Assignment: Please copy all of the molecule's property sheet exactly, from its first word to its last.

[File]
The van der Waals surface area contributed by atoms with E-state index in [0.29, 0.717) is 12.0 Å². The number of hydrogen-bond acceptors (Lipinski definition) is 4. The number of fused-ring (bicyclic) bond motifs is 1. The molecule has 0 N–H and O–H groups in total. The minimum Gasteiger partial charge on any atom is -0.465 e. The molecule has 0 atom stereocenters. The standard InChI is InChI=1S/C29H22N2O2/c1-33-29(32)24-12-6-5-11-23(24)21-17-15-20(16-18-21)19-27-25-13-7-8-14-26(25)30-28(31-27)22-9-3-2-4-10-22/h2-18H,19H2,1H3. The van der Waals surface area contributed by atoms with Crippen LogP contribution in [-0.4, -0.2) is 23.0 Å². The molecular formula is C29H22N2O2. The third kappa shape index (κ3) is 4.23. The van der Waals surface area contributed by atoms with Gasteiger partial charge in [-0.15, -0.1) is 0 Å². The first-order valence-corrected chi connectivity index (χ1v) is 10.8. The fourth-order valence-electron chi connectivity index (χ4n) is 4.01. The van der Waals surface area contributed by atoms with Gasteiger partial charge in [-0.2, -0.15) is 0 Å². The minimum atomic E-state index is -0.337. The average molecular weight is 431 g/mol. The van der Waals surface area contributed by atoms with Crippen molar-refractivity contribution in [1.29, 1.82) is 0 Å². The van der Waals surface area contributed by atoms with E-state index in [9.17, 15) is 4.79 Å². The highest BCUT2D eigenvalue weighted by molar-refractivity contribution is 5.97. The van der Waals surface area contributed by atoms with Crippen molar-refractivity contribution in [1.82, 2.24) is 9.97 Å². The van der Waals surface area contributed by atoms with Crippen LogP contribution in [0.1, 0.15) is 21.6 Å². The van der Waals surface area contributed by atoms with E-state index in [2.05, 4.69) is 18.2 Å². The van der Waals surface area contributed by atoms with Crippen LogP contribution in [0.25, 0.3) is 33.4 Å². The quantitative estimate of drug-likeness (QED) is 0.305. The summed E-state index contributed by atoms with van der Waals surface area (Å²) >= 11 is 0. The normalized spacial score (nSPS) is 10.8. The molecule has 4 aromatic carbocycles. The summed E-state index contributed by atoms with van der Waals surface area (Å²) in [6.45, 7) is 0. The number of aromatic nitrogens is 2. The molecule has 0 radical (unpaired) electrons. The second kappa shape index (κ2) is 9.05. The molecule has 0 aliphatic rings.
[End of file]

The van der Waals surface area contributed by atoms with E-state index in [0.29, 0.717) is 12.0 Å². The number of hydrogen-bond acceptors (Lipinski definition) is 4. The number of fused-ring (bicyclic) bond motifs is 1. The molecule has 0 N–H and O–H groups in total. The minimum Gasteiger partial charge on any atom is -0.465 e. The molecule has 0 atom stereocenters. The standard InChI is InChI=1S/C29H22N2O2/c1-33-29(32)24-12-6-5-11-23(24)21-17-15-20(16-18-21)19-27-25-13-7-8-14-26(25)30-28(31-27)22-9-3-2-4-10-22/h2-18H,19H2,1H3. The van der Waals surface area contributed by atoms with Crippen LogP contribution in [-0.4, -0.2) is 23.0 Å². The molecular formula is C29H22N2O2. The third kappa shape index (κ3) is 4.23. The van der Waals surface area contributed by atoms with Gasteiger partial charge in [-0.15, -0.1) is 0 Å². The first-order valence-corrected chi connectivity index (χ1v) is 10.8. The fourth-order valence-electron chi connectivity index (χ4n) is 4.01. The van der Waals surface area contributed by atoms with Gasteiger partial charge in [-0.2, -0.15) is 0 Å². The minimum atomic E-state index is -0.337. The average molecular weight is 431 g/mol. The van der Waals surface area contributed by atoms with Crippen molar-refractivity contribution in [1.29, 1.82) is 0 Å². The van der Waals surface area contributed by atoms with E-state index in [9.17, 15) is 4.79 Å². The highest BCUT2D eigenvalue weighted by molar-refractivity contribution is 5.97. The van der Waals surface area contributed by atoms with Crippen molar-refractivity contribution in [1.82, 2.24) is 9.97 Å². The van der Waals surface area contributed by atoms with Crippen LogP contribution in [0.1, 0.15) is 21.6 Å². The van der Waals surface area contributed by atoms with E-state index in [2.05, 4.69) is 18.2 Å². The van der Waals surface area contributed by atoms with Crippen LogP contribution in [0.25, 0.3) is 33.4 Å². The quantitative estimate of drug-likeness (QED) is 0.305. The summed E-state index contributed by atoms with van der Waals surface area (Å²) >= 11 is 0. The normalized spacial score (nSPS) is 10.8. The molecule has 4 aromatic carbocycles. The summed E-state index contributed by atoms with van der Waals surface area (Å²) in [6.45, 7) is 0. The number of aromatic nitrogens is 2. The molecule has 0 radical (unpaired) electrons. The second kappa shape index (κ2) is 9.05. The molecule has 0 aliphatic rings.